Figure 1
The Four Versions of Advert 2
Table 2
The Sensory Domains Referenced by Each Advert, When Sensory Metaphors Were and Were Not Present
Sensory Domains Referenced
SM Present No SM Present
Source Target
Advert 1 Auditory Taste Taste
Advert 2 Tactile Taste Taste
Advert 3 Tactile Taste Taste
Advert 4 Visual Auditory Auditory
Advert 5 Visual Auditory Auditory
Advert 6 Visual Smell Smell
Advert 7 Auditory Taste Taste
Advert 8 Tactile Taste Taste

In an independent groups design, participants were randomly assigned to complete one of four online surveys. The independent variable was the metaphor category of each advert. Each survey presented eight adverts, one belonging to each of the eight base adverts and two belonging to each of the four metaphor categories. For example, Survey 1 presented two Visual-SM only adverts (Adverts 1 and 5), two Linguistic-SM Only adverts (Adverts 2 and 6), two Visual-Linguistic SM adverts (Adverts 3 and 7), and two No-SM adverts (Adverts 4 and 8), with one version of each base advert appearing only once. Table 3 lists the advert stimuli presented per survey. The four dependent variables, of ‘Appreciation’, ‘Purchase Intentions’, ‘Perceived Realism’ and ‘Perceived Complexity’, are further detailed in Materials and Variable Construction.

Table 3
The Adverts Displayed per Survey, In Order of Appearance
Survey 1 Survey 2 Survey 3 Survey 4
1V 3N 5VL 7L
2L 4V 6N 8VL
3VL 5L 7V 1N
4N 6VL 8L 2V
5V 7N 1VL 3L
6L 8V 2N 4VL
7VL 1L 3V 5N
8N 2VL 4L 6V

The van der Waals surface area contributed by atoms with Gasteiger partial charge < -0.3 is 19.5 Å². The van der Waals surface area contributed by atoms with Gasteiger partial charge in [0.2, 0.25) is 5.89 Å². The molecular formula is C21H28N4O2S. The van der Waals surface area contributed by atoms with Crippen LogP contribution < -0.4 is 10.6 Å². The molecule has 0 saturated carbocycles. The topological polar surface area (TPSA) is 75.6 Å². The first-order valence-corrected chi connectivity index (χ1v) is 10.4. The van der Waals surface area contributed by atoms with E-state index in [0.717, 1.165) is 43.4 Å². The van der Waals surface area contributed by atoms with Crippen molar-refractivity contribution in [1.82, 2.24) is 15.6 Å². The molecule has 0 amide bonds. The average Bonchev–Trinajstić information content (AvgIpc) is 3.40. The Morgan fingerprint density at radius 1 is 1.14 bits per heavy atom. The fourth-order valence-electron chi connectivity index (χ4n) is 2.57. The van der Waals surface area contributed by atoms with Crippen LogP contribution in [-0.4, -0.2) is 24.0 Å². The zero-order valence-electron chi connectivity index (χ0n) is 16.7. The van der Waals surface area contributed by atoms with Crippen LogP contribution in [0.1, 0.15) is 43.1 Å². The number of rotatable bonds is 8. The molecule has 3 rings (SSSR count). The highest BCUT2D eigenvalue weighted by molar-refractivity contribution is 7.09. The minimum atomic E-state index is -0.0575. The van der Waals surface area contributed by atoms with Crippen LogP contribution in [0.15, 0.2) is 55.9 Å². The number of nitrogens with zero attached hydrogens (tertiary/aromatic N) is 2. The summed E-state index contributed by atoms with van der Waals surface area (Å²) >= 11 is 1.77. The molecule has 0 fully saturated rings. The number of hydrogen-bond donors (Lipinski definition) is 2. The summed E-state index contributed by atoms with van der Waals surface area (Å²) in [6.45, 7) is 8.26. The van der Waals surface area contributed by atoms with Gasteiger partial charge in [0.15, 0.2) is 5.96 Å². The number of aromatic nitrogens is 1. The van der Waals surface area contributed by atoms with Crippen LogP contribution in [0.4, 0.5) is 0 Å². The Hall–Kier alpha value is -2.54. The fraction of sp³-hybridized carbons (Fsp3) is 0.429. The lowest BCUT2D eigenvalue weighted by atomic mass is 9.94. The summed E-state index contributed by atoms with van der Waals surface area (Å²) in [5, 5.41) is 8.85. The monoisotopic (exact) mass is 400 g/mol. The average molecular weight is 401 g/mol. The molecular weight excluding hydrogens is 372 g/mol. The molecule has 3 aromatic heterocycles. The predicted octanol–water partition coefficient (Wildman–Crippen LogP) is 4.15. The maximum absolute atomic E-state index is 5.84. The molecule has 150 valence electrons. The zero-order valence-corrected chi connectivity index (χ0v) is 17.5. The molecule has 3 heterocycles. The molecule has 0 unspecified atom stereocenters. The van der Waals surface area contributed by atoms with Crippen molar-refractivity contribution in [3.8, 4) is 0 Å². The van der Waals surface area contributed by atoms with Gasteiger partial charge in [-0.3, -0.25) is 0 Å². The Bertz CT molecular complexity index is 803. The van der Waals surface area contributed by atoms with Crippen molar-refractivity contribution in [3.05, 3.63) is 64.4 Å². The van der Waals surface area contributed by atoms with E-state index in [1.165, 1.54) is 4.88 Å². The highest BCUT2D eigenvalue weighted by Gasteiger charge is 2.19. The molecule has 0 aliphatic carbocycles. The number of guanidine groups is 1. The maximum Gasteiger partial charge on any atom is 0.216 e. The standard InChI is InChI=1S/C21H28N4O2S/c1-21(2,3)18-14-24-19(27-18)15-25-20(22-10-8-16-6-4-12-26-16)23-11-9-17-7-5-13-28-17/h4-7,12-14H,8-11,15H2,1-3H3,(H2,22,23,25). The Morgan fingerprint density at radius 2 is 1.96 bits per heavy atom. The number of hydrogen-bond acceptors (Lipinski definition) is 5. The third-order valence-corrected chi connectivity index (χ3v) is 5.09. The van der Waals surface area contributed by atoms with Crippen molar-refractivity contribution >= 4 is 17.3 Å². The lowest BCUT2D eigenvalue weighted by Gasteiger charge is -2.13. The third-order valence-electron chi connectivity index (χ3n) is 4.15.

The entirety of this study was completed on Qualtrics (Provo, UT). Participants were informed of the researchers' background and requirements, and briefed of their anonymity, confidentiality and right to withdraw (Appendix C), before providing informed consent (Appendix D). Participants declared their age and gender and confirmed that English was their native language and that they did not suffer from any sensory inabilities. Participants viewed each of the eight adverts in turn and answered 11 five-point Bipolar Likert scales per advert (see Materials, Survey). Finally, participants were debriefed, reminded of their terms of participation, and provided with further reading (Appendix E). The study took 10 minutes to complete.


Lancaster University






Cameron Hoppu




Follow up on previous research in Francesca Citron's lab









Francesca Citron

Project Level




Sample Size

122, but 12 excluded so final sample of 110.

Statistical Analysis Type

ANCOVA, ANOVA, Regression, and T-Test.



Emily Davenport, “Optimising the Use of Synaesthetic Metaphors in Advertising: The Roles of Metaphor Construction and Complexity,” LUSTRE, accessed April 1, 2023, https://www.johnntowse.com/LUSTRE/items/show/142.